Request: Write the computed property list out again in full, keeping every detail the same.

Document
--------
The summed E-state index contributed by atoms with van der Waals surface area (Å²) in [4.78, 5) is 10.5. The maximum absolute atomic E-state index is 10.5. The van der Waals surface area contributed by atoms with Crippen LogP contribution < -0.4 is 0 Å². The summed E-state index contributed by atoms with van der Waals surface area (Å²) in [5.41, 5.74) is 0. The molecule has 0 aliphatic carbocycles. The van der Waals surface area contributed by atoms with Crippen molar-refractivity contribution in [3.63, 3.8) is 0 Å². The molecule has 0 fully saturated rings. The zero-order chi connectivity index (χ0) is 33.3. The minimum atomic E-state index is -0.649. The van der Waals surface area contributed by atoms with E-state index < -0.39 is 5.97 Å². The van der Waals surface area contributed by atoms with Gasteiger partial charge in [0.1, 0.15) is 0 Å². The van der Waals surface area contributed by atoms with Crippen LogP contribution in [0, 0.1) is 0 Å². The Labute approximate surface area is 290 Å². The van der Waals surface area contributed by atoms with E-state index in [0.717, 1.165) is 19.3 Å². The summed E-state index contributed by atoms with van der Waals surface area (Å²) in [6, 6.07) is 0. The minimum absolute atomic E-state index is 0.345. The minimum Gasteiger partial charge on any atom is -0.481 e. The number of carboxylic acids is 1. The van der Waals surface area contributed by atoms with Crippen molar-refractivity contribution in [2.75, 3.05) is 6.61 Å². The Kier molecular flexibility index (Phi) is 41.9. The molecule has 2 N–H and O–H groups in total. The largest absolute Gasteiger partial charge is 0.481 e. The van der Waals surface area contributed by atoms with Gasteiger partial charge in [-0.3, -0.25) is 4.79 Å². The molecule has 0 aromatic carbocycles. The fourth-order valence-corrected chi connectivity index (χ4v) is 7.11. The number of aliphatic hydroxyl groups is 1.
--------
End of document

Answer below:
The summed E-state index contributed by atoms with van der Waals surface area (Å²) in [4.78, 5) is 10.5. The maximum absolute atomic E-state index is 10.5. The van der Waals surface area contributed by atoms with Crippen LogP contribution < -0.4 is 0 Å². The summed E-state index contributed by atoms with van der Waals surface area (Å²) in [5.41, 5.74) is 0. The molecule has 0 aliphatic carbocycles. The van der Waals surface area contributed by atoms with Crippen molar-refractivity contribution in [3.63, 3.8) is 0 Å². The molecule has 0 fully saturated rings. The zero-order chi connectivity index (χ0) is 33.3. The minimum atomic E-state index is -0.649. The van der Waals surface area contributed by atoms with E-state index < -0.39 is 5.97 Å². The van der Waals surface area contributed by atoms with Gasteiger partial charge in [0.1, 0.15) is 0 Å². The van der Waals surface area contributed by atoms with Crippen LogP contribution in [0, 0.1) is 0 Å². The Labute approximate surface area is 290 Å². The van der Waals surface area contributed by atoms with E-state index in [0.717, 1.165) is 19.3 Å². The summed E-state index contributed by atoms with van der Waals surface area (Å²) in [6, 6.07) is 0. The minimum absolute atomic E-state index is 0.345. The minimum Gasteiger partial charge on any atom is -0.481 e. The number of carboxylic acids is 1. The van der Waals surface area contributed by atoms with Crippen molar-refractivity contribution in [2.75, 3.05) is 6.61 Å². The Kier molecular flexibility index (Phi) is 41.9. The molecule has 2 N–H and O–H groups in total. The largest absolute Gasteiger partial charge is 0.481 e. The van der Waals surface area contributed by atoms with Gasteiger partial charge in [-0.3, -0.25) is 4.79 Å². The molecule has 0 aromatic carbocycles. The fourth-order valence-corrected chi connectivity index (χ4v) is 7.11. The number of aliphatic hydroxyl groups is 1.